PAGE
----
Atlast, after a year of research, writing and illustrating, the book ‘Trevor’s Kitchen Garden’ is printed and ready to be launched on Tuesday 27th March at 7.15pm in Hodges & Figgis bookshop. Top chef and all round good guy, Neven Maguire, will do the honours and Séamus Sheridan, of the famous cheesemongers, will be providing something to nibble, while you are welcome to browse, mingle and hopefully buy a reasonably priced copy.
All royalties from book sales will go to the charity S.E.E.D. (School Earth Education Developments), the network of organic centres around Ireland which provide courses in growing, cooking and storing your own food, and also help schools set up school gardens. I look forward to meeting you at the launch along with many of the 24 guest writers whose own styles and experiences are published from all parts of Ireland and from many walks of life.
5 POINTS ABOUT ‘TREVOR’S KITCHEN GARDEN’ BOOK
1. This book shows how growing some of your own food simply, is an option for everyone (even busy people), no matter how small the pot or plot. For example, it covers growing potatoes in a bag, radish in a window box, growing mint under a tree and starting a fruit and veg raised bed on top of part of a lawn (without digging up the grass!).
2. 24 guest writers feature throughout the book answering questions about food growing. Curiously, the majority cited ‘potatoes’ as their favourite food to harvest, including former President Mary Mc Aleese, Michael Kelly of GIY Ireland, broadcaster Stiofán Nutty, journalist Joe Barry, Éamon Ryan, Green leader & allotmenteer, and Garraí Glas TG4 presenter Síle Nic Chonaonaigh who enthuses in Irish about her home grown ‘fataí’. Neven Maguire makes use of courgette flowers while Darina Allen likes all food in season.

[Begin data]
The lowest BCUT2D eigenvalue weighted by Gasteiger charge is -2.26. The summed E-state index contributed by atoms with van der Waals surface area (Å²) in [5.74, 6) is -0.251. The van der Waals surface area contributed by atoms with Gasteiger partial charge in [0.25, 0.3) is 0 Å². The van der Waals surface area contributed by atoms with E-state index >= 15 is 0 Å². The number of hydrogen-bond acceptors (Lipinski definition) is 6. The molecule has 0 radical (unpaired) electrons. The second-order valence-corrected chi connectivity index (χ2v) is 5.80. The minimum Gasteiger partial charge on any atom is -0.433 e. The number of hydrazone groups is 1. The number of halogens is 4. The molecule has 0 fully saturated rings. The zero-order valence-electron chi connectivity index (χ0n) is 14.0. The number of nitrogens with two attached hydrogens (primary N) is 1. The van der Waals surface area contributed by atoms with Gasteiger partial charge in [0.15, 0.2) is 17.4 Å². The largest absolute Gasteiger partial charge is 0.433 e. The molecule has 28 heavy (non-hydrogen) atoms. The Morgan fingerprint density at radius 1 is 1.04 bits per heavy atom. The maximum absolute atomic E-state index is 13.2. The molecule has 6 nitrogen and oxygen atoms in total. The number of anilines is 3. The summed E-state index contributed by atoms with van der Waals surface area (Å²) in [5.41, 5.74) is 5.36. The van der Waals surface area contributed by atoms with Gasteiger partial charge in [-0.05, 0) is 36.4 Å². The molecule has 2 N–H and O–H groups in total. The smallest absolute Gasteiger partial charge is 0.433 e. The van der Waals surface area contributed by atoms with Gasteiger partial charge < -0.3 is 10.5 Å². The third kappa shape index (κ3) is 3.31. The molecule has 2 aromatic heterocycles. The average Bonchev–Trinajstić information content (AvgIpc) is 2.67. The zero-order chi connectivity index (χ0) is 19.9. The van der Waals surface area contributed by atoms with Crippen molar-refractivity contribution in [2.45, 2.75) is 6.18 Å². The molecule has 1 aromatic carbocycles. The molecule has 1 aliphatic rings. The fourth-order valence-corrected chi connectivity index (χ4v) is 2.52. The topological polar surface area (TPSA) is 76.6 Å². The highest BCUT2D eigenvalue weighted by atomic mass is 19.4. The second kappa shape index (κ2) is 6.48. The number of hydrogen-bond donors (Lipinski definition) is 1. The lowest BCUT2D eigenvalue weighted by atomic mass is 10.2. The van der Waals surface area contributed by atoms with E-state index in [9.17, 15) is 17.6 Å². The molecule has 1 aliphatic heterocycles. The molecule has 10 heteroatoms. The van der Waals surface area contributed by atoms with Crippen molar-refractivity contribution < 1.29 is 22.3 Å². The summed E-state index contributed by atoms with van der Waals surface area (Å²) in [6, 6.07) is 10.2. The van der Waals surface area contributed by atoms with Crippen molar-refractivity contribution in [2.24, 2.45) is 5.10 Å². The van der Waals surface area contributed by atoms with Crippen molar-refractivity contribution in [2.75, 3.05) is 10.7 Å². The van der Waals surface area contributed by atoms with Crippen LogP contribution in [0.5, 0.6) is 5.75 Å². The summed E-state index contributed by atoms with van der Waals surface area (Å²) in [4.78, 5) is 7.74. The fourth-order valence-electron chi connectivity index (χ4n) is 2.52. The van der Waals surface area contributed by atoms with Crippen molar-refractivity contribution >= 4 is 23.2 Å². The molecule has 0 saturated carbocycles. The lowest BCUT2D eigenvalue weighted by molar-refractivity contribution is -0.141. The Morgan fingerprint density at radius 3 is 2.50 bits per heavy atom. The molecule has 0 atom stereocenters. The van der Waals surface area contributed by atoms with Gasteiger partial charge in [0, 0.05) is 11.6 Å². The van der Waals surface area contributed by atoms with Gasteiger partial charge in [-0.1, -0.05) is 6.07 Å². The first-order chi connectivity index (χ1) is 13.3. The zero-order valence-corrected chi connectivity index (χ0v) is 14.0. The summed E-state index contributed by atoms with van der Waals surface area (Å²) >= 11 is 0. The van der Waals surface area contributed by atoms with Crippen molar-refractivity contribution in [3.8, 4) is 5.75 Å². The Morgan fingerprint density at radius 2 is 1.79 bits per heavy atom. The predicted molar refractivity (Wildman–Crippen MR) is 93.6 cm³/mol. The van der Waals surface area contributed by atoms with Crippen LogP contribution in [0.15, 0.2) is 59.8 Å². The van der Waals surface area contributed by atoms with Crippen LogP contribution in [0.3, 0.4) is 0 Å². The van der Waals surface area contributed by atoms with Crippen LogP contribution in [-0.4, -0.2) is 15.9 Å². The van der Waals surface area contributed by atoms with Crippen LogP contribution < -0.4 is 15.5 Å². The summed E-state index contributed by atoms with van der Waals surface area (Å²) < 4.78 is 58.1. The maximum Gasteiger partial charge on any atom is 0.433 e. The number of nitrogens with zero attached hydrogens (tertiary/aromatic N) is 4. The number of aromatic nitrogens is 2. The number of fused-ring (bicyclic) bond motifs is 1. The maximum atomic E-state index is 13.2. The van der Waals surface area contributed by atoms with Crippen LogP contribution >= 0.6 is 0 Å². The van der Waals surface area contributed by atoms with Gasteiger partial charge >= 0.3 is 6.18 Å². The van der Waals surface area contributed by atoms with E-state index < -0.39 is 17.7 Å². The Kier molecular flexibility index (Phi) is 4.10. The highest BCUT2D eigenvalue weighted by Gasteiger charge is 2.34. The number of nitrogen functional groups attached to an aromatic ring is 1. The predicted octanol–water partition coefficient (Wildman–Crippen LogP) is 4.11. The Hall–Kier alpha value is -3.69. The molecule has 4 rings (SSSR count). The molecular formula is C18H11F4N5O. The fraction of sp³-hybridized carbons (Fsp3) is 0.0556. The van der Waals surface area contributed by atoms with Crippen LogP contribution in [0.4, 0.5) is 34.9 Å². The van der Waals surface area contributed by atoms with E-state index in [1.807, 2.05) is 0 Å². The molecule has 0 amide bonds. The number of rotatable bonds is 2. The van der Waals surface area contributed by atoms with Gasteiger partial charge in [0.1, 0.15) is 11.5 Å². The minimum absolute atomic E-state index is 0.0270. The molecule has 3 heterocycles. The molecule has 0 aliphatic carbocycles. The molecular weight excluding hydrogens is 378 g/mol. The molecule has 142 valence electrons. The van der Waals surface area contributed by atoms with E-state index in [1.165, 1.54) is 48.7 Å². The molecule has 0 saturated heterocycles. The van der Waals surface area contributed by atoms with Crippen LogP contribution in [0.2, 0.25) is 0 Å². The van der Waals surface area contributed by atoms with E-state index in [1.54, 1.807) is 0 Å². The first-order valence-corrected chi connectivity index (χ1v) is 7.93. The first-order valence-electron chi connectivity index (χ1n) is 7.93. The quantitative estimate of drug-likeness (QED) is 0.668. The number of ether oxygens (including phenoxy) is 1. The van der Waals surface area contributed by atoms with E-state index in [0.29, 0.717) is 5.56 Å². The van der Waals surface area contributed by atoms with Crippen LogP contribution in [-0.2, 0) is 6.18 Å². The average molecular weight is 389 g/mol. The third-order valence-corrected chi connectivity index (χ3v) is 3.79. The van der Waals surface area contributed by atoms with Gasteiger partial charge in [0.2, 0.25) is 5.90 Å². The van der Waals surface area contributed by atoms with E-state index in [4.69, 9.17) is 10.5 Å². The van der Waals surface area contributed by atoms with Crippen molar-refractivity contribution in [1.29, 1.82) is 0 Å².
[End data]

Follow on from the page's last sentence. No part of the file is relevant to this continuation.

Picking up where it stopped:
3. The most surprising aspect of Trevor’s kitchen garden is the one prolific apple tree. The apples annually from this one tree make juice and various apple dishes. The book shows that apples can be stored for use the whole year round.
4. The book devotes a chapter to each week over 12 months, from the first week in February (Lá ‘le Bríde) to the fourth week in January. At the end of each chapter, there is a short topical essay about food called ‘The Bigger Picture’. For example, around St. Patrick’s Day, the origin of why people plant potatoes on March 17th is explored. Around Bastille Day, Napoleon’s interest in establishing French farmers’ markets is recounted. Essays on saving money and making a job from food growing are topical.
5. The book provides contact details of places around Ireland to go to see food grow, as well as a map (one of 60 line drawings by the author). Royalties from the book all go to funding SEED, a charity network of these demonstration and educational centres so that more food growing courses for kitchen gardeners can be provided, near where people live.
Contact: Trevor Sargent’s Kitchen Garden - 087 2547 836 or email email@example.com.